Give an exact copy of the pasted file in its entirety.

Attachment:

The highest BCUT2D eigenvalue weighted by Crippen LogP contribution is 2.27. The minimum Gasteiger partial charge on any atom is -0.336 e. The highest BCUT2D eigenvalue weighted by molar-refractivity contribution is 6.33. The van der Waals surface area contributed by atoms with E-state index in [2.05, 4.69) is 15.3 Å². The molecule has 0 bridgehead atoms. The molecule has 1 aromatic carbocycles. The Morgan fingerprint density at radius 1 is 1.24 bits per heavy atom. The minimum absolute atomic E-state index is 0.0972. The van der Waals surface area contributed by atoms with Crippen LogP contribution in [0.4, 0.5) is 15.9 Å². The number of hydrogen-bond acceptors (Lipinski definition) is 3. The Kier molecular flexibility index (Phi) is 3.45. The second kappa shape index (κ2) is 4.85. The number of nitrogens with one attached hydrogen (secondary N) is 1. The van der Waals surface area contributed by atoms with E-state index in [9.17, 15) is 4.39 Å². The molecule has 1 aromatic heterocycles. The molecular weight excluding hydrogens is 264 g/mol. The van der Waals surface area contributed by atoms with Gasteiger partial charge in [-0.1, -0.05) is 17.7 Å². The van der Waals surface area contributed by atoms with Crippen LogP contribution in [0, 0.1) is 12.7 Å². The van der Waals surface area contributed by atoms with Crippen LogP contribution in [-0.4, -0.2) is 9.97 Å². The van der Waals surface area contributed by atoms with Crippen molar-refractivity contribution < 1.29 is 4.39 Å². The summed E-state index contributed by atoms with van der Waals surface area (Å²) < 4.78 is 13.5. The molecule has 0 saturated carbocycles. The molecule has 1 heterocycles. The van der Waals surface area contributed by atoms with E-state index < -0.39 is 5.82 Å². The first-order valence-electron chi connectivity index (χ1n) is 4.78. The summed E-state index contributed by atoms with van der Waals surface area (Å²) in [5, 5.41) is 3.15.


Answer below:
The highest BCUT2D eigenvalue weighted by Crippen LogP contribution is 2.27. The minimum Gasteiger partial charge on any atom is -0.336 e. The highest BCUT2D eigenvalue weighted by molar-refractivity contribution is 6.33. The van der Waals surface area contributed by atoms with E-state index in [2.05, 4.69) is 15.3 Å². The molecule has 0 bridgehead atoms. The molecule has 1 aromatic carbocycles. The Morgan fingerprint density at radius 1 is 1.24 bits per heavy atom. The minimum absolute atomic E-state index is 0.0972. The van der Waals surface area contributed by atoms with Crippen LogP contribution in [0.4, 0.5) is 15.9 Å². The number of hydrogen-bond acceptors (Lipinski definition) is 3. The Kier molecular flexibility index (Phi) is 3.45. The second kappa shape index (κ2) is 4.85. The number of nitrogens with one attached hydrogen (secondary N) is 1. The van der Waals surface area contributed by atoms with E-state index in [9.17, 15) is 4.39 Å². The molecule has 1 aromatic heterocycles. The molecular weight excluding hydrogens is 264 g/mol. The van der Waals surface area contributed by atoms with Gasteiger partial charge in [-0.1, -0.05) is 17.7 Å². The van der Waals surface area contributed by atoms with Crippen LogP contribution in [0, 0.1) is 12.7 Å². The van der Waals surface area contributed by atoms with Crippen LogP contribution in [-0.4, -0.2) is 9.97 Å². The van der Waals surface area contributed by atoms with Crippen molar-refractivity contribution < 1.29 is 4.39 Å². The summed E-state index contributed by atoms with van der Waals surface area (Å²) < 4.78 is 13.5. The molecule has 0 saturated carbocycles. The molecule has 1 heterocycles. The van der Waals surface area contributed by atoms with E-state index < -0.39 is 5.82 Å². The first-order valence-electron chi connectivity index (χ1n) is 4.78. The summed E-state index contributed by atoms with van der Waals surface area (Å²) in [5, 5.41) is 3.15.